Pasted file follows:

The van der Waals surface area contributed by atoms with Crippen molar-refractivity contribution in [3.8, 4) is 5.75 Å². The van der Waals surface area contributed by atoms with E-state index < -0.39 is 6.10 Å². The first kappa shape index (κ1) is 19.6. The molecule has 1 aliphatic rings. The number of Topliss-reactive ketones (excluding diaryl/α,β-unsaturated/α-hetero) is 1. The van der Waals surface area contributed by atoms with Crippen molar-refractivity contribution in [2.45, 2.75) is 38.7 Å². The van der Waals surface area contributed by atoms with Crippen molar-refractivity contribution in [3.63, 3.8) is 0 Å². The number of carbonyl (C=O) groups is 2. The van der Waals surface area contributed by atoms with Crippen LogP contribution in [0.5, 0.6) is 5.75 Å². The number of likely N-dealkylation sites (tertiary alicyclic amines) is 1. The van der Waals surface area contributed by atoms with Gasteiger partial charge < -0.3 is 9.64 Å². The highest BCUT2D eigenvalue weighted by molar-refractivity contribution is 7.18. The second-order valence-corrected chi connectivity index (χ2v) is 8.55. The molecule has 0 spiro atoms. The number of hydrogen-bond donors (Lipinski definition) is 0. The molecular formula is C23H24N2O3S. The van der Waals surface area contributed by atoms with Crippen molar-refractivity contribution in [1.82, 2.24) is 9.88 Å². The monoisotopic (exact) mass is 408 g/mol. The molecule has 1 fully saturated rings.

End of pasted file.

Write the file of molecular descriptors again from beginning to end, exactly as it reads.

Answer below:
The van der Waals surface area contributed by atoms with Crippen molar-refractivity contribution in [3.8, 4) is 5.75 Å². The van der Waals surface area contributed by atoms with E-state index < -0.39 is 6.10 Å². The first kappa shape index (κ1) is 19.6. The molecule has 1 aliphatic rings. The number of Topliss-reactive ketones (excluding diaryl/α,β-unsaturated/α-hetero) is 1. The van der Waals surface area contributed by atoms with Crippen molar-refractivity contribution in [2.45, 2.75) is 38.7 Å². The van der Waals surface area contributed by atoms with Crippen molar-refractivity contribution in [3.63, 3.8) is 0 Å². The number of carbonyl (C=O) groups is 2. The van der Waals surface area contributed by atoms with Crippen LogP contribution in [0.5, 0.6) is 5.75 Å². The number of likely N-dealkylation sites (tertiary alicyclic amines) is 1. The van der Waals surface area contributed by atoms with Gasteiger partial charge < -0.3 is 9.64 Å². The highest BCUT2D eigenvalue weighted by molar-refractivity contribution is 7.18. The second-order valence-corrected chi connectivity index (χ2v) is 8.55. The molecule has 0 spiro atoms. The number of hydrogen-bond donors (Lipinski definition) is 0. The molecular formula is C23H24N2O3S. The van der Waals surface area contributed by atoms with Crippen molar-refractivity contribution in [1.82, 2.24) is 9.88 Å². The monoisotopic (exact) mass is 408 g/mol. The molecule has 1 fully saturated rings.